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Ready for inspection

By Pfc. Stewman, Timothy | | August 16, 2006

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As 9 a.m. drew near, Marines and civilian workers frantically rushed to perfect every small detail of Mess Hall 710, ensuring that it is ready for inspection. Marines and civilian workers experienced a preliminary inspection of the station mess hall Aug. 16 to determine if it was qualified to battle against other Corps mess halls for The Commandant’s Maj. Gen. W.P.T. Hill Award.

A team of five inspectors -- comprised of senior enlisted and Marine officers in food service from Marine Corps Base Camp Pendleton, evaluated the overall performance in 11 categories, said Master Sgt. Lora Hall, Headquarters and Headquarters Squadron food technician.

The categories are: management, food preparation, sanitation, serving techniques, food acceptability, effectiveness of training, conservation measures, equipment, personal hygiene, receiving and storage procedures and implementation of the Facility Improvement Program, said Maj. James McCoy, mess hall inspector and director of regional food services from Marine Corps Installations West.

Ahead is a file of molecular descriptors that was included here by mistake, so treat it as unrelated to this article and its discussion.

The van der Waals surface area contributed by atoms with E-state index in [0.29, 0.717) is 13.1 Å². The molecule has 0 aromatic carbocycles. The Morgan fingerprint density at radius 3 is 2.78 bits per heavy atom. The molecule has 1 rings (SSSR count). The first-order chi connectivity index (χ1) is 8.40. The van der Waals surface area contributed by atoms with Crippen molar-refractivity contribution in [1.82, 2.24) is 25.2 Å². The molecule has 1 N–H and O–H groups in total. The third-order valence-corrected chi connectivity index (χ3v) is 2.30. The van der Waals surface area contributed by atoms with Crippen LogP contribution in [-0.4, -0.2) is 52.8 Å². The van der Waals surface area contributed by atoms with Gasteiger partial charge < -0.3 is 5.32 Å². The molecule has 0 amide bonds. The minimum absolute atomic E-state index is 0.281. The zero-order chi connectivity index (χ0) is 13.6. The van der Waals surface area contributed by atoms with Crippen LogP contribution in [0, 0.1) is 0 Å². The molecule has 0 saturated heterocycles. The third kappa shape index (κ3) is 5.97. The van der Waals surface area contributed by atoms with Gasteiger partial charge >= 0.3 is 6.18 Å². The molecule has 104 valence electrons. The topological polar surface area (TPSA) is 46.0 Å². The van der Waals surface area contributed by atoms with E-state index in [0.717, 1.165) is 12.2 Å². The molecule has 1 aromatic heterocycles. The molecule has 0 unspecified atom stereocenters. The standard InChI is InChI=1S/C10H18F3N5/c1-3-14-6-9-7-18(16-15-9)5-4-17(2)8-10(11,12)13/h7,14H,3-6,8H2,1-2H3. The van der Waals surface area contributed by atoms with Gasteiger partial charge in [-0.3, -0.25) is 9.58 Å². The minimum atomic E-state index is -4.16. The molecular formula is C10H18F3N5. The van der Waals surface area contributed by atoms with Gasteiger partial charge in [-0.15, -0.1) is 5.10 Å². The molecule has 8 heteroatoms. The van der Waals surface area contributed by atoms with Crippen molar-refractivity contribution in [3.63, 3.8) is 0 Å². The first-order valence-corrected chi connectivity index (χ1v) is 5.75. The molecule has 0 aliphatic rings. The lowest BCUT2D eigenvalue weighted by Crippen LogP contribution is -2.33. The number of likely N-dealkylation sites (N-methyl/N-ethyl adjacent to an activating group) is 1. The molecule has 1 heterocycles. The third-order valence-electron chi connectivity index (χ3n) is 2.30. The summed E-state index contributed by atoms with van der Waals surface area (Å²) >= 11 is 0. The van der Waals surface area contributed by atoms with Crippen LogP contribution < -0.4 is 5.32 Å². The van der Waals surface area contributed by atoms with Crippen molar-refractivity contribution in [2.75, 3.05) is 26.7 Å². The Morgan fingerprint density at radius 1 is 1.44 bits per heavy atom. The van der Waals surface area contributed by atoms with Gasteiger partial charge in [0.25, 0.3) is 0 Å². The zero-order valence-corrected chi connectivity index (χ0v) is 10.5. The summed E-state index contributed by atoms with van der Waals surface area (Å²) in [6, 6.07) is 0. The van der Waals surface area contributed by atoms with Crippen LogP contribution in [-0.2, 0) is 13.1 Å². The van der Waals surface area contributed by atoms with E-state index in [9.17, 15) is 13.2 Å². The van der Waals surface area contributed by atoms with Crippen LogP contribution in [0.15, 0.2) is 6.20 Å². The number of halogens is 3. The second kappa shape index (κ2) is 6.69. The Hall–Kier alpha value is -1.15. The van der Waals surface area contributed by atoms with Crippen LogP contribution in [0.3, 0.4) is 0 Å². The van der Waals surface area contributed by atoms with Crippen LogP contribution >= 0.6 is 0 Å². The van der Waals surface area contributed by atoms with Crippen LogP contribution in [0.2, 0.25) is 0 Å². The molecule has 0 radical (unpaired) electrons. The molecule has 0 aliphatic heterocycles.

The inspectors observed the performance of the mess hall for four to six hours, said Master Gunnery Sgt. Manuel Oquendo, MCI West mess hall inspector.
“We want to be there long enough to see how they set up and if they use the correct recipes,” said Oquendo. “We like to stay for at least one meal to get a good idea of how the mess hall performs.”

The winner is determined using a numbered scoring system, with 260 points being a perfect score, said McCoy. The inspectors don’t tell the winning mess hall its score if advancing instead, the mess hall is just told it’ll be the one representing MCI West.

The W.P.T. Hill Award is given to the best mess hall of the year in the Marine Corps. The W.P.T. Hill Award has two categories, said Hall. The full food service category is awarded to mess halls that have all civilian workers.

The station mess hall falls under the second category: management and mess attendant category, which has both Marine and civilian workers.

The station mess hall won the W.P.T. Hill Award three years in a row, being the first ever to win the award three consecutive years. Mess hall staff plan to make it four in a row this year, said James Demaree, project manager from Superior Services. Demaree and Superior Services oversee the civilian development and performance of mess halls from Marine Air Ground Task Force Training Command 29 Palms, Camp Pendleton and the station.

If the mess hall is able to get the highest rating in the phase one inspection, it will represent the West and go through the second phase of inspection along with the representatives from the East Coast and overseas for the W.P.T. Hill Award, said Oquendo.

The Marines and civilian workers worked hard preparing for this day. Hopefully all goes well, said Hall.

The results of the inspection will be announced next week.

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